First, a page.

Brazilian Coffee Basics

What comes to mind when you think about Brazil?  Rio? Soccer? This one country takes up almost half the continent of South America. 

Brazil is the world’s largest producer and exporter of coffee and has been for more than 150 years.  Over a third of all the coffee sold globally is from their fourteen growing regions.

What does this mean to you?  Not much. Just interesting tidbits as the backdrop of a Brazilian Coffee Love story…

Brazilian coffee is traditionally mild and low acid.  The undertones run through caramel to chocolate which results in a sweet flavor profile. 

It’s a perfect canvas for mixed coffee drinks and is a no-frills coffee straight from the carafe with no shock value; just a good cup of java.  

Java Momma has two blends that are singularly from Brazil;  

Different roasts of the same blend of beans produces different top flavors with the same sweet undertones. 

The medium roast is has a nutty taste, while the dark roast hints of cinnamon.  

Java Momma’s air roasting is gentle on the beans which allows the subtle flavors to shine without becoming overly bitter.  

The altitude, climate, variety of plant, maturity, and processing methods all play into the mild flavors of the beans.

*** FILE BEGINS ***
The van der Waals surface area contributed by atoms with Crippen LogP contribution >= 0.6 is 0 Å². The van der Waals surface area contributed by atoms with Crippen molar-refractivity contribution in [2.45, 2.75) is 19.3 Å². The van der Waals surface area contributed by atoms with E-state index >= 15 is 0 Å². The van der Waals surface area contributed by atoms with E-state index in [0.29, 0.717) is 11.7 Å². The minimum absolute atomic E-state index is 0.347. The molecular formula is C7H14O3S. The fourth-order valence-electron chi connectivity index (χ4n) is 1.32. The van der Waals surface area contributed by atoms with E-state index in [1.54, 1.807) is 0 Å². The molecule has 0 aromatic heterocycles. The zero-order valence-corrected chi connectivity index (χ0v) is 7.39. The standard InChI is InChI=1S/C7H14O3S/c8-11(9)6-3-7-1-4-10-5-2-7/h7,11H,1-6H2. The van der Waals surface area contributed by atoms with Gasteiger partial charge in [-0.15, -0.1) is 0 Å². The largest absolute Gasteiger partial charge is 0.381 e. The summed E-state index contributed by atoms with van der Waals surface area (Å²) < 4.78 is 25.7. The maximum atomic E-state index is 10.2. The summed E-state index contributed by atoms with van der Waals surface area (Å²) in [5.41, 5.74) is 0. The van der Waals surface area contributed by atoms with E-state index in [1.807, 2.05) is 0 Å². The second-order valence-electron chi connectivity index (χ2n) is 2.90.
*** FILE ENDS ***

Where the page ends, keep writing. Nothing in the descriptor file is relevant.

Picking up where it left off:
Different from Colombian beans; Brazil coffee is, for the most part, not grown on high-altitude farms. The climate is typically sunny after the harvest, so the beans are ‘naturally’ processed by sunbathing!  They still have their suits on, though.

The cherries (coffee fruit) are not shelled before processing, so the fruity flavor of the outer skin affects the overall taste after brewing. Every type of soil, level of moisture, days to harvest, and amount of husk left on during drying becomes part of the experience in your morning cup.

Smaller family farms do all this by hand, down to the separation of the beans by size and color.  

The beans we buy from Brazil are from the Santos region which boasts the richest and most popular beans. 

Anytime you go to a coffee shop and order a mixed coffee drink, it’s likely the espresso is made with a Brazilian blend.  Java Momma chooses the best beans from the best sources to bring you the best coffee. Boom.  

Check out this neat graphic from homegrounds.co

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